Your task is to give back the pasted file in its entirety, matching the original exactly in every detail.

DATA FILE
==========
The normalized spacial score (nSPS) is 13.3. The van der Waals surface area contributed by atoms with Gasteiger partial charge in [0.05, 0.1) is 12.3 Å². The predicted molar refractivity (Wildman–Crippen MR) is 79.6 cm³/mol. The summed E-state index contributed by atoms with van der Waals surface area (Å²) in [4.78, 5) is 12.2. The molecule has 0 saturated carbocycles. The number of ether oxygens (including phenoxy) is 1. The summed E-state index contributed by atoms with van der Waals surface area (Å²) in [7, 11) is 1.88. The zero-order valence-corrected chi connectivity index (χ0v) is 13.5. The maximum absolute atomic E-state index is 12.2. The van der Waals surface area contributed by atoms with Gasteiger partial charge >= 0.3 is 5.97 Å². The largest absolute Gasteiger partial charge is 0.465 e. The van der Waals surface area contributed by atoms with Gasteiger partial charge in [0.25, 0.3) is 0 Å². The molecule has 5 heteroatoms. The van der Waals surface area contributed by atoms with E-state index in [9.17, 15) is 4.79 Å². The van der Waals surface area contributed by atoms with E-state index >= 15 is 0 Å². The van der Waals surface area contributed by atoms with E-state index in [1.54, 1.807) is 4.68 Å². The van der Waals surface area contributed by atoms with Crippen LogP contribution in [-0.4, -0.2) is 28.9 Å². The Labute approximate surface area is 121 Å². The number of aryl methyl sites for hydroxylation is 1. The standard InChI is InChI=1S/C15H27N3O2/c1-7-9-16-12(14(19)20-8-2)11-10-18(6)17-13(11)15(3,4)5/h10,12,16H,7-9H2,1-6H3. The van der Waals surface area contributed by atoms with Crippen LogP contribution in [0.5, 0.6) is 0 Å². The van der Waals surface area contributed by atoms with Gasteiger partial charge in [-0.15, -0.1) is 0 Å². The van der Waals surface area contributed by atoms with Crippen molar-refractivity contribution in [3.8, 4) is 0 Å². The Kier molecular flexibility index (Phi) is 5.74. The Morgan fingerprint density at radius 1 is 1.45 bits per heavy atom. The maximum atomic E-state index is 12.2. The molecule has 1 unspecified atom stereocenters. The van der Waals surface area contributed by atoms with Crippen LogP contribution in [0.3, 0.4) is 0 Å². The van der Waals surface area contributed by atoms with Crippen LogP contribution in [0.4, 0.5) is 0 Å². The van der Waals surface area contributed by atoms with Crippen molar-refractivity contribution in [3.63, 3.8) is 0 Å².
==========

The normalized spacial score (nSPS) is 13.3. The van der Waals surface area contributed by atoms with Gasteiger partial charge in [0.05, 0.1) is 12.3 Å². The predicted molar refractivity (Wildman–Crippen MR) is 79.6 cm³/mol. The summed E-state index contributed by atoms with van der Waals surface area (Å²) in [4.78, 5) is 12.2. The molecule has 0 saturated carbocycles. The number of ether oxygens (including phenoxy) is 1. The summed E-state index contributed by atoms with van der Waals surface area (Å²) in [7, 11) is 1.88. The zero-order valence-corrected chi connectivity index (χ0v) is 13.5. The maximum absolute atomic E-state index is 12.2. The van der Waals surface area contributed by atoms with Gasteiger partial charge >= 0.3 is 5.97 Å². The largest absolute Gasteiger partial charge is 0.465 e. The van der Waals surface area contributed by atoms with Gasteiger partial charge in [0.25, 0.3) is 0 Å². The molecule has 5 heteroatoms. The van der Waals surface area contributed by atoms with E-state index in [9.17, 15) is 4.79 Å². The van der Waals surface area contributed by atoms with E-state index >= 15 is 0 Å². The van der Waals surface area contributed by atoms with E-state index in [1.54, 1.807) is 4.68 Å². The van der Waals surface area contributed by atoms with Crippen LogP contribution in [-0.4, -0.2) is 28.9 Å². The Labute approximate surface area is 121 Å². The number of aryl methyl sites for hydroxylation is 1. The standard InChI is InChI=1S/C15H27N3O2/c1-7-9-16-12(14(19)20-8-2)11-10-18(6)17-13(11)15(3,4)5/h10,12,16H,7-9H2,1-6H3. The van der Waals surface area contributed by atoms with Crippen LogP contribution in [0.5, 0.6) is 0 Å². The van der Waals surface area contributed by atoms with Gasteiger partial charge in [-0.15, -0.1) is 0 Å². The van der Waals surface area contributed by atoms with Crippen molar-refractivity contribution in [3.8, 4) is 0 Å². The Kier molecular flexibility index (Phi) is 5.74. The Morgan fingerprint density at radius 1 is 1.45 bits per heavy atom. The maximum atomic E-state index is 12.2. The molecule has 1 unspecified atom stereocenters. The van der Waals surface area contributed by atoms with Crippen LogP contribution in [0.3, 0.4) is 0 Å². The van der Waals surface area contributed by atoms with Crippen LogP contribution in [0.4, 0.5) is 0 Å². The van der Waals surface area contributed by atoms with Crippen molar-refractivity contribution in [3.63, 3.8) is 0 Å².